Suitability over time

The suitability of accommodation is to be looked at over time and depends on the person's individual circumstances.[9]

The suitability of accommodation can change over time. Somewhere might be suitable for occupation for a short period while the authority is looking for alternative accommodation. The same accommodation might not be suitable if it is to be occupied for a longer period.[10] This does not mean that there is a general lower standard of suitability for temporary accommodation.[11]

Where a local authority’s review letter said that after considering the relevant law, guidance, and the person’s circumstances, it had found the temporary accommodation was unsuitable, the authority could not later argue that the decision was to be read as meaning the accommodation was suitable in the short-term.[12]

In one case, a local authority identified in an applicant's housing register application that the household needed a three bedroom level-access property, but they remained in two bedroom temporary accommodation with stairs for another 14 months, and for three years and eight months in total. The authority was found to be in breach of the main housing duty as any short or medium term for which the accommodation could have been suitable had passed.[13]

Reasonableness over time

Reasonable to continue to occupy is to be looked at over time. A person can be statutorily homeless and it could be reasonable for them to remain where they are for the short or medium term, while the local authority takes steps to secure other accommodation. How long is reasonable for them to remain depends on the person's particular circumstances.[14]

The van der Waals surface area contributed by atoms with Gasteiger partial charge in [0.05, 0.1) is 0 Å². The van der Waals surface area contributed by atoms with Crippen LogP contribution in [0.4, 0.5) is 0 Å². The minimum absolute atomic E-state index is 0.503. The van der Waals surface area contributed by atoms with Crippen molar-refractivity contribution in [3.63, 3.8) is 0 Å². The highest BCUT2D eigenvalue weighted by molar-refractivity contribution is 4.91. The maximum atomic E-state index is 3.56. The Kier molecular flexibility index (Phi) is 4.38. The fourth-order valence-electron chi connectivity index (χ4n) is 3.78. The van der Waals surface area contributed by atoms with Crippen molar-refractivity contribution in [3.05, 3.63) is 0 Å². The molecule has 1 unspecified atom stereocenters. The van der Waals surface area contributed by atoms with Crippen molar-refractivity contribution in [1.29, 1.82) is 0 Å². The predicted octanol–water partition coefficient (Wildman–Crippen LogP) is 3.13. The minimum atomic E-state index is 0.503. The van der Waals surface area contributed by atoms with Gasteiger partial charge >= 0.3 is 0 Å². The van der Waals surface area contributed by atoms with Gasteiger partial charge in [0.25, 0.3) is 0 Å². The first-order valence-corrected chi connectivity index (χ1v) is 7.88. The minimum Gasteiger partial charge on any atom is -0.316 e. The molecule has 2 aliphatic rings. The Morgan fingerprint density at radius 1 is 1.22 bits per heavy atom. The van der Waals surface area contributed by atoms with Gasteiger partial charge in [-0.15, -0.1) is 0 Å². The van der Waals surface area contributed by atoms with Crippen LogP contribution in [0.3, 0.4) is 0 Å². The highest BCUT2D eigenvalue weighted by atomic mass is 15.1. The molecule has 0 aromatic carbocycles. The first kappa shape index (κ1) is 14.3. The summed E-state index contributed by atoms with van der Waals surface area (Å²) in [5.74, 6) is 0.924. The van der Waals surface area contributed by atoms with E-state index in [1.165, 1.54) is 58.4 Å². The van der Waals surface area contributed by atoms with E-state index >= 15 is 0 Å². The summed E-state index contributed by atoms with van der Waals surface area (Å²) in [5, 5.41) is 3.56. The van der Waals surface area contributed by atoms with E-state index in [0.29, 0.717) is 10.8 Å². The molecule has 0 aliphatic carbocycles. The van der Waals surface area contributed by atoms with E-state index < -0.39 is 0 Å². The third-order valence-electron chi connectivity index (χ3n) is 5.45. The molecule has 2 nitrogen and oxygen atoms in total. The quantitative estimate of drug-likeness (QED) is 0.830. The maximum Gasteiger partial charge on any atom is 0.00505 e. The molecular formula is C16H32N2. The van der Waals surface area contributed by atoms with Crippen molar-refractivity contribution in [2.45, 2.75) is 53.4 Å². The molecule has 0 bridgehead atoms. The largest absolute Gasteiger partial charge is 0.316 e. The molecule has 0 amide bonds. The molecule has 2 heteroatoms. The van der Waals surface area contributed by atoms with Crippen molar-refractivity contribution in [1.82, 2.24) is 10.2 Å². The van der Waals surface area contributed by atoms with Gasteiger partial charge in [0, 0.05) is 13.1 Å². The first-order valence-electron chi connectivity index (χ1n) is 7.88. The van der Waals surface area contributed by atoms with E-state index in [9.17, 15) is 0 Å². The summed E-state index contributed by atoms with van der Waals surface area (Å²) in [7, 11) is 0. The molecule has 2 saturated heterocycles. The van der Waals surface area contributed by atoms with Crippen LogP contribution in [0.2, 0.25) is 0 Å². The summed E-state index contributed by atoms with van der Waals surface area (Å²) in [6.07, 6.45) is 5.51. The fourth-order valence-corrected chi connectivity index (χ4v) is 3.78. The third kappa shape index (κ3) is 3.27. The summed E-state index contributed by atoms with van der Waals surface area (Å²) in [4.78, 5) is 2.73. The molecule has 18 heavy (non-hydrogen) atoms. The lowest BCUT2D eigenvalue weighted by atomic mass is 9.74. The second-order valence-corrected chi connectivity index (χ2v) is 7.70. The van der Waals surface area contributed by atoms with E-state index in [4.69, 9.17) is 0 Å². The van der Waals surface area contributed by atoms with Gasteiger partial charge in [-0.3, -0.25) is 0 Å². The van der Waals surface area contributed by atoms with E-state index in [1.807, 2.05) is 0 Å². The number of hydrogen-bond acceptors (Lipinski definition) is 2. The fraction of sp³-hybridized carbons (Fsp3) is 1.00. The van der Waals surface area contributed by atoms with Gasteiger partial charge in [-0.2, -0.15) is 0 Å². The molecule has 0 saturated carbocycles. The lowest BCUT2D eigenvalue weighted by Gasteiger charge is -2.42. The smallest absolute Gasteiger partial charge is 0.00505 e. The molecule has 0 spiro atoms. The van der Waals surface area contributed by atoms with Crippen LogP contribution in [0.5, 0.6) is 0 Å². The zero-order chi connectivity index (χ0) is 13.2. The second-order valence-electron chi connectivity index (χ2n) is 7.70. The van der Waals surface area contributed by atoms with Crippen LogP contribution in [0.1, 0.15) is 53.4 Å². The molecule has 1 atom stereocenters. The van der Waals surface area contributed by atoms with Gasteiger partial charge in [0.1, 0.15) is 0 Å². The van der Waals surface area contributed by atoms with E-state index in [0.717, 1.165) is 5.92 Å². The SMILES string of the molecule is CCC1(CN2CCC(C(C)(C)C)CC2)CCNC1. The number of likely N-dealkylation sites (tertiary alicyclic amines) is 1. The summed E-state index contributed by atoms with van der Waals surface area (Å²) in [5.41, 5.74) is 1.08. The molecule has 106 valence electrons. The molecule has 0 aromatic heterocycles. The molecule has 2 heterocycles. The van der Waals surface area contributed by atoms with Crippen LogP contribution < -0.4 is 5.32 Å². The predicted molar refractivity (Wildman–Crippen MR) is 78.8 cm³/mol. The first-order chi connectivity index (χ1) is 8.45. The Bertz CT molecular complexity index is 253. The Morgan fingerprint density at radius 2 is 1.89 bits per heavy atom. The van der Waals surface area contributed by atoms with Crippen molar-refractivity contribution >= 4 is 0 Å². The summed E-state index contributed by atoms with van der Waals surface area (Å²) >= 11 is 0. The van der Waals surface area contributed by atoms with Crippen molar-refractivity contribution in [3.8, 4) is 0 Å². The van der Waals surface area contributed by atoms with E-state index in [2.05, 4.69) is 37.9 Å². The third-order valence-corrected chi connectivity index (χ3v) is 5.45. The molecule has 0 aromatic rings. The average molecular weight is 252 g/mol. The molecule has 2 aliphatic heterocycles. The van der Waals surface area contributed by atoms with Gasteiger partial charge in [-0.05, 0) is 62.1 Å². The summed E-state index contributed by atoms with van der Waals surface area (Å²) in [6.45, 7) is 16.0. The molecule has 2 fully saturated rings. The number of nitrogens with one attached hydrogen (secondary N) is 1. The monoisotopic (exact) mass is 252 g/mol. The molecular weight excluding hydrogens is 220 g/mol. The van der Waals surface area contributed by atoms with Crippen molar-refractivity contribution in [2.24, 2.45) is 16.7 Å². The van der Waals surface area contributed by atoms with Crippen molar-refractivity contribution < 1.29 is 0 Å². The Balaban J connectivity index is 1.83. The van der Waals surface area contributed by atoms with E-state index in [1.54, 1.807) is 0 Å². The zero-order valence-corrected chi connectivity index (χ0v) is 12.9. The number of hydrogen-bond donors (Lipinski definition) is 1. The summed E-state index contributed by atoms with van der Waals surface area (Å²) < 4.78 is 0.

The local authority should look ahead to the foreseeable future as well as the present situation. If the accommodation is unreasonable to occupy over the medium to long term the authority must consider how long in the short term it is reasonable for the person to remain.[15]

How to challenge suitability decisions

It is usually in the person’s best interests to accept the offer and request a suitability review.

A person can request an internal review of an authority's offer of temporary or permanent accommodation.

A person does not have a statutory right to an internal review of the suitability of interim accommodation offered by a local authority while carrying out homelessness inquiries. The suitability of interim accommodation can only be challenged by way of judicial review.

Find out more about challenges to accommodation suitability.

Last updated: 1 March 2024


  • [1]

    ss.206(1) and 207(3) Housing Act 1996; para 17.2 Homelessness Code of Guidance, MHCLG, Feb 2018; R v Brent LBC ex p Omar (1991) 23 HLR 446, QBD.

  • [2]

    s.11 Children Act 2004; Nzolameso v City of Westminster [2015] UKSC 22.

  • [3]

    Hackney LBC v Haque [2017] EWCA Civ 4.

  • [4]

    Kannan v Newham LBC [2019] EWCA Civ 57.

  • [5]

    R v Lewisham LBC ex p Dolan (1993) 25 HLR 68, QBD; Hackney LBC v Haque [2017] EWCA Civ 4.

  • [6]

    Uddin v Hackney LBC (2023) J40CL175, the County Court at Central London, reported on the Nearly Legal blog on 30th July 2023.

  • [7]

    para 17.69 Homelessness Code of Guidance, MHCLG, Feb 2018.

  • [8]

    AB & Anor, R (On the Application Of) v Westminster City Council [2024] EWHC 266 (Admin).

  • [9]

    Birmingham CC v Ali and others [2009] UKHL 36; Temur v Hackney LBC [2014] EWCA Civ 877.

  • [10]

    Birmingham CC v Ali and others [2009] UKHL 36; Kannan v Newham LBC [2019] EWCA Civ 57; Codona v Mid-Bedfordshire DC [2005] HLR 1; R (on the application of Elkundi & Ors) v Birmingham City Council [2022] EWCA Civ 601; Coleman v Harrow LBC, 4 May 2023, Administrative Court, London, David Pittaway KC (unreported).

  • [11]

    see, for example Anon v Lewisham LBC, Central London County Court, 5 July 2018 (non-binding County Court case).

  • [12]

    R (M) v Newham LBC [2020] EWHC 327 (Admin).

  • [13]

    Jaberi, R (On the Application Of) v City of Westminster (Re Housing Act 1996) [2023] EWHC 1045 (Admin).

  • [14]

    Birmingham CC v Ali and others: Moran V Manchester CC [2009] UKHL 36; Temur v Hackney LBC [2014] EWCA Civ 877.

  • [15]

    Safi v Sandwell BC [2018] EWCA Civ 2876.